Anyway, back at the hotel, I explained my theory to Lisa and Caitlin. To restore order to his sensory input streams, Michael needs the lights on. And when I say that, I don’t mean he prefers the lights on, he needs the lights on.

We left one of the small lights running as a night light. Michael still kept turning on the other lights, after which one of us would turn them off. This game continued for a while until eventually, in the dim light, Michael succumbed to fatigue and fell asleep. We don’t know if the night light helped or not.

Day 14, January 3, 2017

We had hoped that the second half of the trip would be easier, given that it is collectively downhill. Actually it did go easier in most ways. Traffic was bad in certain areas, but that was the worst of it.

The real problem this day was, apparently, me. Lisa said that for the entire day I had a rather scary glaze over my face, and just didn’t look right. I also had to make several very sudden and urgent bathroom stops over the course of the day. We got home around 6:30pm.

I turns out that my blood sugar had been dangerously high that day, with numbers that are usually used to describe car payments. Stress from the driving could account for some of it, as could the starch-heavy food that travelers are often forced to live on. It’s even possible that my slow metabolism was still processing the red beans and rice from two days earlier. Whatever the case, those blood tests were shocking, and these are things that a type-2 diabetic can not ignore. I started planning some diet changes that very night.

This brought home the fact that 2017, and the drastic life changes it was going to bring, had begun.

The caracal had gone to sleep. We were home.

Stock image found on Pintertest


Caracal travelogue:

  1. Operation Caracal
  2. Louisiana down time
  3. Driveabout
  4. Michabelle Inn
  5. Arrival 2017AD
  6. Dems good eats
  7. First transition

Dems good eats

Operation Caracal, Part 6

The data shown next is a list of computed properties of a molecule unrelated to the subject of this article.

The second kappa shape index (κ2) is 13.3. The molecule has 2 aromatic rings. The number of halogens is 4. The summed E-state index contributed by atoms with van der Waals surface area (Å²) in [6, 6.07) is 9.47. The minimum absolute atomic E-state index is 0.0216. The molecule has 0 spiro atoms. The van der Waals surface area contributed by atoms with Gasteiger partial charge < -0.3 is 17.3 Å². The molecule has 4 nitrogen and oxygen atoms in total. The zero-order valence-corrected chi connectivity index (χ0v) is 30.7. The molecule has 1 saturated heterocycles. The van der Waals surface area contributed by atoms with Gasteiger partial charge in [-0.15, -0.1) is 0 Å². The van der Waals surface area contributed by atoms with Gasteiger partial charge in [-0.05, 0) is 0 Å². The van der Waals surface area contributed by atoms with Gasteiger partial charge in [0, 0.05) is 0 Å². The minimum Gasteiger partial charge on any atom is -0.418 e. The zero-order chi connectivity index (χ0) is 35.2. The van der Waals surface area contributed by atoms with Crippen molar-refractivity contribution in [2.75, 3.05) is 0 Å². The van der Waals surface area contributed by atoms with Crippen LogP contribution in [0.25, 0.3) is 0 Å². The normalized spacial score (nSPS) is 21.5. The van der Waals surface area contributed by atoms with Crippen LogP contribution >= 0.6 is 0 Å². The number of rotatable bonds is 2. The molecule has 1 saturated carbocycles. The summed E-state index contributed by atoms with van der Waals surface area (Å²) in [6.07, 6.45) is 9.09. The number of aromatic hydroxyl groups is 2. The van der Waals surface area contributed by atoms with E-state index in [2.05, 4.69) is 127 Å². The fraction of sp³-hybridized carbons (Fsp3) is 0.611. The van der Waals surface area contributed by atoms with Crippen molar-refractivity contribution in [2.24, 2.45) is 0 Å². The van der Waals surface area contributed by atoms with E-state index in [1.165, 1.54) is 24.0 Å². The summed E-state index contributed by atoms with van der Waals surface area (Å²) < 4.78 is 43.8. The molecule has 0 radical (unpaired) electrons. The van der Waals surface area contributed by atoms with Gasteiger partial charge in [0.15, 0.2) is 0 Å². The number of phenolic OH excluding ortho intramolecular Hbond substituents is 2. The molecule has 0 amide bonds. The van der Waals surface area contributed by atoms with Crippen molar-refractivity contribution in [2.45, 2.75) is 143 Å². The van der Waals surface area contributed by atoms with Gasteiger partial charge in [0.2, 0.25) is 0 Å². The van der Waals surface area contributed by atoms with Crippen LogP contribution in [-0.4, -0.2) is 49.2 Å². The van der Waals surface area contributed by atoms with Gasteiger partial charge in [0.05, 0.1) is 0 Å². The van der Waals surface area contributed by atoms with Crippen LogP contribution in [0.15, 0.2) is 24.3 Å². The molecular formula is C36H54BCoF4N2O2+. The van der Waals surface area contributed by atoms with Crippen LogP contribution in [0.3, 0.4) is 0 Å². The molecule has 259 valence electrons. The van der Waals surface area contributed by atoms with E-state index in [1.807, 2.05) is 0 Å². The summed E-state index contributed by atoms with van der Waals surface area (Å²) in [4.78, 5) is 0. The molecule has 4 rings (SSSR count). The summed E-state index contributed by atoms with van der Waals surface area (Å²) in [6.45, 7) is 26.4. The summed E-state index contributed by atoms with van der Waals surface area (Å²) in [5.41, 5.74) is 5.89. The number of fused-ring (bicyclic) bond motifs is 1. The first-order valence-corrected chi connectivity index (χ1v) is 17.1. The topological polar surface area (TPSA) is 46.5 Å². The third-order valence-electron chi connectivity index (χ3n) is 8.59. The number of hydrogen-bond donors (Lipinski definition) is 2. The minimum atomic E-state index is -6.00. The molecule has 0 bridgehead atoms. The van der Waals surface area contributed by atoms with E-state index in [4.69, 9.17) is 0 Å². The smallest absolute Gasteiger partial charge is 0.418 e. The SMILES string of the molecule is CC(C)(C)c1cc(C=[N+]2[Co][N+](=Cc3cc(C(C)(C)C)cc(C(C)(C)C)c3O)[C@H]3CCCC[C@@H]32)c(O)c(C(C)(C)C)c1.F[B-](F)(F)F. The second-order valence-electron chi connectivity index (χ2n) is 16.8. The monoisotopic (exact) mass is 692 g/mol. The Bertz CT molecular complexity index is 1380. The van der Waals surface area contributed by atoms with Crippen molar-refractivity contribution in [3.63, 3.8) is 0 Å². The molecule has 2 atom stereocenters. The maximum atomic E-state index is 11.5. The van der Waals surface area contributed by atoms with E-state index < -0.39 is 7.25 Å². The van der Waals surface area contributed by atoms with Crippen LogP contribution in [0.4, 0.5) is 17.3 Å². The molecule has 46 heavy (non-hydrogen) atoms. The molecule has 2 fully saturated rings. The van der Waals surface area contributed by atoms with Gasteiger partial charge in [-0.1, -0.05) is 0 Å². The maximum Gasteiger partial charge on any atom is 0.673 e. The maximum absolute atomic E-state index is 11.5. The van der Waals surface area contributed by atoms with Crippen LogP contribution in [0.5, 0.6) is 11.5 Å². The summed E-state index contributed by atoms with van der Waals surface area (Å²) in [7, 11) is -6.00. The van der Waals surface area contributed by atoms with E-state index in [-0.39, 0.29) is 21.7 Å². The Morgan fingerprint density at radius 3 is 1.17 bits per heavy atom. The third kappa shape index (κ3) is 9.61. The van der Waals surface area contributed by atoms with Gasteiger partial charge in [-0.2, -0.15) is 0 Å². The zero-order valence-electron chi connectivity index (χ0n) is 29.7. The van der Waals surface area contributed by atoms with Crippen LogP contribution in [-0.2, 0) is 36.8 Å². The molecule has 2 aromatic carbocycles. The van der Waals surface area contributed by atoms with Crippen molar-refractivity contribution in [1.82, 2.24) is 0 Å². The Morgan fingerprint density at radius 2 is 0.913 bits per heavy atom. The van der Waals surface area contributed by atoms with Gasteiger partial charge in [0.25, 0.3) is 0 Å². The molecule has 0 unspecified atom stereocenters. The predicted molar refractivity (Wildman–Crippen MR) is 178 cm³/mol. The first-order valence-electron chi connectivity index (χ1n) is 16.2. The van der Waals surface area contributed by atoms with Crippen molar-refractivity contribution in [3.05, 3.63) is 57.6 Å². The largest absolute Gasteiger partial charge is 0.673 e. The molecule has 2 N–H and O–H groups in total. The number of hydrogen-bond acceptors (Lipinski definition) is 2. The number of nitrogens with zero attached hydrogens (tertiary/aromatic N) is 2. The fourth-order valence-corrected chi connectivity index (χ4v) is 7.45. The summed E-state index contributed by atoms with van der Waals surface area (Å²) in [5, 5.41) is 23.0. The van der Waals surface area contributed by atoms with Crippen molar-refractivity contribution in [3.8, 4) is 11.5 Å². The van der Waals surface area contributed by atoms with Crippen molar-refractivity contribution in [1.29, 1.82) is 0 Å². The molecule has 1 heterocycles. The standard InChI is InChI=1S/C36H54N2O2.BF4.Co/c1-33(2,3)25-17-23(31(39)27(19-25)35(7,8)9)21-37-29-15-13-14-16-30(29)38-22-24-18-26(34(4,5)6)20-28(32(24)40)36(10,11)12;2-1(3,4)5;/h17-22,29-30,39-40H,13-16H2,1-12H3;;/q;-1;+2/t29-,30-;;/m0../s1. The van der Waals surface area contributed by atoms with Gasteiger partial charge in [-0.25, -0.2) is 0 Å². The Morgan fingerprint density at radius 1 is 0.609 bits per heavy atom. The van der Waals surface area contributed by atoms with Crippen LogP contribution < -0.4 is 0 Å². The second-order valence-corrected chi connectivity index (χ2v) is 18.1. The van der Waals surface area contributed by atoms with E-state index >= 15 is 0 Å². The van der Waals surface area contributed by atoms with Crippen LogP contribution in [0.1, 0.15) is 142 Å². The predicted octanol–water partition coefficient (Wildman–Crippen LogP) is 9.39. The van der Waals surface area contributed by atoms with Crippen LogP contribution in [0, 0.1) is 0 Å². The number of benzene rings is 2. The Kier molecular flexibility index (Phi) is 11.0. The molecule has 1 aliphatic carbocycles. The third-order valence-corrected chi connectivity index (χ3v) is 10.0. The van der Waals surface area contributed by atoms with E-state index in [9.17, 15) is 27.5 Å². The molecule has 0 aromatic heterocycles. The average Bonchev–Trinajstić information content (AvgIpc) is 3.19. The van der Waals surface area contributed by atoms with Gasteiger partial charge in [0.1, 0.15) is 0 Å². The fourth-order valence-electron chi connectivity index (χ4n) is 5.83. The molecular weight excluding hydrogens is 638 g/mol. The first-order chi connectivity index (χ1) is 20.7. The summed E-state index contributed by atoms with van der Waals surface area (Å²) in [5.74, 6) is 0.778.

Day 12, January 1, 2017

If this day would be summed up in one word, that word would be food. All regional members of the Vedeckis extended family gathered at Ms. Mary and Mr. Wayne’s home, and spent the afternoon mingling, burning sparklers, and eating.

Unlike the structured Christmas dinner of the previous week, this was a free-form, buffet-style affair. I found Mr. Wayne’s red beans and rice to be one of the best versions of that dish I had ever had, so I asked him if there was secret ingredient involved. There was no secret ingredient, but there was a hard to find one. He used a rue mix as the base for the sauce, and this mix is made by the Blue Runner Foods company. Near as I can tell, this brand isn’t available in upper Virginia, though I’m keeping my eyes open. If I can’t find it, then I may have to have some shipped in, or, the next time we visit Louisiana I’ll have to stock up on it!

This recipe, from the Blue Runner Foods web site, is very close to the one Mr. Wayne used.

Red Beans and Rice

  • 2 tablespoons mild olive oil
  • 2 cups ham or pickled pork, diced into1-inch pieces
  • 2 cups Andouille smoked sausage, sliced into half-rounds, 1/4″ thick
  • 2 bay leaves
  • 1 cup finely diced green bell pepper
  • 2 cups finely diced celery
  • 3 cups finely diced yellow onion
  • 4 teaspoons minced fresh garlic
  • 1 Tablespoon salt
  • 1/4 teaspoon ground black pepper
  • 1/4 teaspoon ground cayenne pepper
  • 1/4 teaspoon dried whole-leaf thyme
  • 1 teaspoon dried whole-leaf oregano
  • 1/4 teaspoon ground cumin
  • 1 cup finely diced canned tomato
  • 8 cups water
  • 1 lb. red kidney beans, washed
  • 4 tablespoons finely chopped flat-leaf parsley